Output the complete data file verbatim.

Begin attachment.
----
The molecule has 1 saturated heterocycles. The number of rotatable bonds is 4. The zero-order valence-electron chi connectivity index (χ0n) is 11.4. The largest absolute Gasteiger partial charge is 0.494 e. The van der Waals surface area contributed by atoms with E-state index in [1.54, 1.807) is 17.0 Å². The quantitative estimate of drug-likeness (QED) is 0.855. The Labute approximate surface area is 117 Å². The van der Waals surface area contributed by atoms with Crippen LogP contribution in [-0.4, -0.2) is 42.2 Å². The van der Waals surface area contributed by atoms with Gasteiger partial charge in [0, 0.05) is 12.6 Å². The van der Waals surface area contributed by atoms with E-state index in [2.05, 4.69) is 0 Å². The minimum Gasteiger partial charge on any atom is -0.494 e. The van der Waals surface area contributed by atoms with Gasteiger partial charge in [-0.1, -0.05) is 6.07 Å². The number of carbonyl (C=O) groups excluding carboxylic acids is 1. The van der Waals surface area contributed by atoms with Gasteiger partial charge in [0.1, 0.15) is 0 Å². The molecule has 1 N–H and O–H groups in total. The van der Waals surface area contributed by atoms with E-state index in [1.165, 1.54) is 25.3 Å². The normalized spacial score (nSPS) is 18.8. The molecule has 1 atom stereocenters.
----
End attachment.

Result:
The molecule has 1 saturated heterocycles. The number of rotatable bonds is 4. The zero-order valence-electron chi connectivity index (χ0n) is 11.4. The largest absolute Gasteiger partial charge is 0.494 e. The van der Waals surface area contributed by atoms with E-state index in [1.54, 1.807) is 17.0 Å². The quantitative estimate of drug-likeness (QED) is 0.855. The Labute approximate surface area is 117 Å². The van der Waals surface area contributed by atoms with Crippen LogP contribution in [-0.4, -0.2) is 42.2 Å². The van der Waals surface area contributed by atoms with Gasteiger partial charge in [0, 0.05) is 12.6 Å². The van der Waals surface area contributed by atoms with E-state index in [2.05, 4.69) is 0 Å². The minimum Gasteiger partial charge on any atom is -0.494 e. The van der Waals surface area contributed by atoms with Gasteiger partial charge in [-0.1, -0.05) is 6.07 Å². The number of carbonyl (C=O) groups excluding carboxylic acids is 1. The van der Waals surface area contributed by atoms with Gasteiger partial charge in [0.1, 0.15) is 0 Å². The molecule has 1 N–H and O–H groups in total. The van der Waals surface area contributed by atoms with E-state index in [1.165, 1.54) is 25.3 Å². The normalized spacial score (nSPS) is 18.8. The molecule has 1 atom stereocenters.